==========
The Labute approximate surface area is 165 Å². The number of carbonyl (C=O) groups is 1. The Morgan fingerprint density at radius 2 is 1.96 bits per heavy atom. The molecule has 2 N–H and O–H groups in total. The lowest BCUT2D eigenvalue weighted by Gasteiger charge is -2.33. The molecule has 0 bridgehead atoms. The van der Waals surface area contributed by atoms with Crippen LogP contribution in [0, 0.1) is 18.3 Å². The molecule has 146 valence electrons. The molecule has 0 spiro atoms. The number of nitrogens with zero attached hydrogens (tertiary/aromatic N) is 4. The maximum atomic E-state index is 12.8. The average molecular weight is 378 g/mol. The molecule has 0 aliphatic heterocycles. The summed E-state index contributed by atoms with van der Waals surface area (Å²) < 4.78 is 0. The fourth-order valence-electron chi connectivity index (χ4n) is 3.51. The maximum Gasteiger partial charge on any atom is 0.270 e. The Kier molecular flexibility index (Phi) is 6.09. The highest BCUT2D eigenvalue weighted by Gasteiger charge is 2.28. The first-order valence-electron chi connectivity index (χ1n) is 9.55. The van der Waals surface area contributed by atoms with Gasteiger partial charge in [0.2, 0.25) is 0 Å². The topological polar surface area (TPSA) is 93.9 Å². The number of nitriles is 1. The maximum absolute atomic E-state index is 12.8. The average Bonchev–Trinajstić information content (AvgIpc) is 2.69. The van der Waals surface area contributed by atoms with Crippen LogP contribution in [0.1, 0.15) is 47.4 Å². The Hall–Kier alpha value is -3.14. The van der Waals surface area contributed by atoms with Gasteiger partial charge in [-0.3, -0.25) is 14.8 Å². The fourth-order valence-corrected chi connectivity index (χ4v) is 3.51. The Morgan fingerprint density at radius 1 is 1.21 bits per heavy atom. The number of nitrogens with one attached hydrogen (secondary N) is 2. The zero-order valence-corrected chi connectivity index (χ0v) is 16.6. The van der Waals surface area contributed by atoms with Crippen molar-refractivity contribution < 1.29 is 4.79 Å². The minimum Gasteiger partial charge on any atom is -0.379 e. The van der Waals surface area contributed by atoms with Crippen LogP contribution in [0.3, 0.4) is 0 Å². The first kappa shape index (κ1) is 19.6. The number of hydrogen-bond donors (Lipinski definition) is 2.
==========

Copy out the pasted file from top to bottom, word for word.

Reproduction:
The Labute approximate surface area is 165 Å². The number of carbonyl (C=O) groups is 1. The Morgan fingerprint density at radius 2 is 1.96 bits per heavy atom. The molecule has 2 N–H and O–H groups in total. The lowest BCUT2D eigenvalue weighted by Gasteiger charge is -2.33. The molecule has 0 bridgehead atoms. The van der Waals surface area contributed by atoms with Crippen LogP contribution in [0, 0.1) is 18.3 Å². The molecule has 146 valence electrons. The molecule has 0 spiro atoms. The number of nitrogens with zero attached hydrogens (tertiary/aromatic N) is 4. The maximum atomic E-state index is 12.8. The average molecular weight is 378 g/mol. The molecule has 0 aliphatic heterocycles. The summed E-state index contributed by atoms with van der Waals surface area (Å²) < 4.78 is 0. The fourth-order valence-electron chi connectivity index (χ4n) is 3.51. The maximum Gasteiger partial charge on any atom is 0.270 e. The Kier molecular flexibility index (Phi) is 6.09. The highest BCUT2D eigenvalue weighted by Gasteiger charge is 2.28. The first-order valence-electron chi connectivity index (χ1n) is 9.55. The van der Waals surface area contributed by atoms with Gasteiger partial charge in [0.2, 0.25) is 0 Å². The topological polar surface area (TPSA) is 93.9 Å². The number of nitriles is 1. The maximum absolute atomic E-state index is 12.8. The average Bonchev–Trinajstić information content (AvgIpc) is 2.69. The van der Waals surface area contributed by atoms with Crippen LogP contribution in [0.1, 0.15) is 47.4 Å². The Hall–Kier alpha value is -3.14. The van der Waals surface area contributed by atoms with Gasteiger partial charge in [-0.3, -0.25) is 14.8 Å². The fourth-order valence-corrected chi connectivity index (χ4v) is 3.51. The Morgan fingerprint density at radius 1 is 1.21 bits per heavy atom. The number of nitrogens with one attached hydrogen (secondary N) is 2. The zero-order valence-corrected chi connectivity index (χ0v) is 16.6. The van der Waals surface area contributed by atoms with Crippen molar-refractivity contribution < 1.29 is 4.79 Å². The minimum Gasteiger partial charge on any atom is -0.379 e. The van der Waals surface area contributed by atoms with Crippen LogP contribution in [0.3, 0.4) is 0 Å². The first kappa shape index (κ1) is 19.6. The number of hydrogen-bond donors (Lipinski definition) is 2.